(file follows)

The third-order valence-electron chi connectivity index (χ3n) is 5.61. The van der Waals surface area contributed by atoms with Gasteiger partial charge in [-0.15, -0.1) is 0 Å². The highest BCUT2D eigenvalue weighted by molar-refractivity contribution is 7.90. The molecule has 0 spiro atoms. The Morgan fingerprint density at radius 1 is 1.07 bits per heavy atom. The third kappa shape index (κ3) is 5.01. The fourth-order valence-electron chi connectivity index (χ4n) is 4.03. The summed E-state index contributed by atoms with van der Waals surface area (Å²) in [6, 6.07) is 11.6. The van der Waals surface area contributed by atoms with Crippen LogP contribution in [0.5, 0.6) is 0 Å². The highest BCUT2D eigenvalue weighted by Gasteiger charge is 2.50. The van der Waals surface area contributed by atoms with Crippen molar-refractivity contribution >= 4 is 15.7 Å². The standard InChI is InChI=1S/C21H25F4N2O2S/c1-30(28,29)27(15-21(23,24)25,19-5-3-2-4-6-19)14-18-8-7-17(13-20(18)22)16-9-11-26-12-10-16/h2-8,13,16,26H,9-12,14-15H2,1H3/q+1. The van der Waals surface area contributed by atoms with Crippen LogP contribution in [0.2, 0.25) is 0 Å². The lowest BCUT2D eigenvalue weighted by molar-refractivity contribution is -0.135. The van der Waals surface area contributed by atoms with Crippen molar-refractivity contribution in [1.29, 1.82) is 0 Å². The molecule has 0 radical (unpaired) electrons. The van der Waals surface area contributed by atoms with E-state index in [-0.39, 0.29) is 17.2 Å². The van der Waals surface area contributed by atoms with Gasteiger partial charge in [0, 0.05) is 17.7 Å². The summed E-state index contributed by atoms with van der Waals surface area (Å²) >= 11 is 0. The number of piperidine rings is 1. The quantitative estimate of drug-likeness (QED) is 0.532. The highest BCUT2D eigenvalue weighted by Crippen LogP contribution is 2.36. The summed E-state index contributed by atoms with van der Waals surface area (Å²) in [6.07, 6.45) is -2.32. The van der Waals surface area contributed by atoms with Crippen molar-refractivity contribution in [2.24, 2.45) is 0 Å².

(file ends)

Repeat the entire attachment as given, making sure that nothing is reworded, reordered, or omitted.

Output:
The third-order valence-electron chi connectivity index (χ3n) is 5.61. The van der Waals surface area contributed by atoms with Gasteiger partial charge in [-0.15, -0.1) is 0 Å². The highest BCUT2D eigenvalue weighted by molar-refractivity contribution is 7.90. The molecule has 0 spiro atoms. The Morgan fingerprint density at radius 1 is 1.07 bits per heavy atom. The third kappa shape index (κ3) is 5.01. The fourth-order valence-electron chi connectivity index (χ4n) is 4.03. The summed E-state index contributed by atoms with van der Waals surface area (Å²) in [6, 6.07) is 11.6. The van der Waals surface area contributed by atoms with Crippen LogP contribution in [0.5, 0.6) is 0 Å². The highest BCUT2D eigenvalue weighted by Gasteiger charge is 2.50. The van der Waals surface area contributed by atoms with Crippen molar-refractivity contribution >= 4 is 15.7 Å². The standard InChI is InChI=1S/C21H25F4N2O2S/c1-30(28,29)27(15-21(23,24)25,19-5-3-2-4-6-19)14-18-8-7-17(13-20(18)22)16-9-11-26-12-10-16/h2-8,13,16,26H,9-12,14-15H2,1H3/q+1. The van der Waals surface area contributed by atoms with Crippen LogP contribution in [0.2, 0.25) is 0 Å². The lowest BCUT2D eigenvalue weighted by molar-refractivity contribution is -0.135. The van der Waals surface area contributed by atoms with Crippen molar-refractivity contribution in [1.29, 1.82) is 0 Å². The molecule has 0 radical (unpaired) electrons. The van der Waals surface area contributed by atoms with E-state index in [-0.39, 0.29) is 17.2 Å². The van der Waals surface area contributed by atoms with Gasteiger partial charge in [0, 0.05) is 17.7 Å². The summed E-state index contributed by atoms with van der Waals surface area (Å²) >= 11 is 0. The number of piperidine rings is 1. The quantitative estimate of drug-likeness (QED) is 0.532. The highest BCUT2D eigenvalue weighted by Crippen LogP contribution is 2.36. The summed E-state index contributed by atoms with van der Waals surface area (Å²) in [6.07, 6.45) is -2.32. The van der Waals surface area contributed by atoms with Crippen molar-refractivity contribution in [2.24, 2.45) is 0 Å².